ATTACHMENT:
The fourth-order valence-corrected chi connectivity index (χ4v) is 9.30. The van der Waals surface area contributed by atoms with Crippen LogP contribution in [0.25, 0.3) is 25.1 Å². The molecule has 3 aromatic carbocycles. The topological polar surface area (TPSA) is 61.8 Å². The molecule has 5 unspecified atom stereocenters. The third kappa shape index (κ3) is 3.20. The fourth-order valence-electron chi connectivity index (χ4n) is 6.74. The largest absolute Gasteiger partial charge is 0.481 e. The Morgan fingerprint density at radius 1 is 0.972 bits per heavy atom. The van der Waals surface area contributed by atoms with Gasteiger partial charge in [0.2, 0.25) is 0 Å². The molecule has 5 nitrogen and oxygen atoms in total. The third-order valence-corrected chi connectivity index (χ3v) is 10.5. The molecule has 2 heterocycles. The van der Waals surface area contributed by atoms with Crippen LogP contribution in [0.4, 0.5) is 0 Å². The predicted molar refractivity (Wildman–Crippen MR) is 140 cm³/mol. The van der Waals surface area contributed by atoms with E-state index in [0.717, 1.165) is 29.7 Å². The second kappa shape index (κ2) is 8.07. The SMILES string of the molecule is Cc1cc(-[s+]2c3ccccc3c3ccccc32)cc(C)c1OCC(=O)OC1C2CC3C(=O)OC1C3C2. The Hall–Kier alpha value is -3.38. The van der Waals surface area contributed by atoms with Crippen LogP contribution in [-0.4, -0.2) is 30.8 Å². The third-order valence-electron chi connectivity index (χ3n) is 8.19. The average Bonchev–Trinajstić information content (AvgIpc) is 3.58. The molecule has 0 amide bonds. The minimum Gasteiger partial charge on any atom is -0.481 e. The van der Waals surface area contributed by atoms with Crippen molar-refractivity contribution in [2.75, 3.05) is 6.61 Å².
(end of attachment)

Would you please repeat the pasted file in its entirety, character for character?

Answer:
The fourth-order valence-corrected chi connectivity index (χ4v) is 9.30. The van der Waals surface area contributed by atoms with Crippen LogP contribution in [0.25, 0.3) is 25.1 Å². The molecule has 3 aromatic carbocycles. The topological polar surface area (TPSA) is 61.8 Å². The molecule has 5 unspecified atom stereocenters. The third kappa shape index (κ3) is 3.20. The fourth-order valence-electron chi connectivity index (χ4n) is 6.74. The largest absolute Gasteiger partial charge is 0.481 e. The Morgan fingerprint density at radius 1 is 0.972 bits per heavy atom. The van der Waals surface area contributed by atoms with Gasteiger partial charge in [0.2, 0.25) is 0 Å². The molecule has 5 nitrogen and oxygen atoms in total. The third-order valence-corrected chi connectivity index (χ3v) is 10.5. The molecule has 2 heterocycles. The van der Waals surface area contributed by atoms with Crippen LogP contribution in [0.4, 0.5) is 0 Å². The predicted molar refractivity (Wildman–Crippen MR) is 140 cm³/mol. The van der Waals surface area contributed by atoms with E-state index in [0.717, 1.165) is 29.7 Å². The second kappa shape index (κ2) is 8.07. The SMILES string of the molecule is Cc1cc(-[s+]2c3ccccc3c3ccccc32)cc(C)c1OCC(=O)OC1C2CC3C(=O)OC1C3C2. The Hall–Kier alpha value is -3.38. The van der Waals surface area contributed by atoms with Crippen LogP contribution in [-0.4, -0.2) is 30.8 Å². The third-order valence-electron chi connectivity index (χ3n) is 8.19. The average Bonchev–Trinajstić information content (AvgIpc) is 3.58. The molecule has 0 amide bonds. The minimum Gasteiger partial charge on any atom is -0.481 e. The van der Waals surface area contributed by atoms with Crippen molar-refractivity contribution in [2.75, 3.05) is 6.61 Å².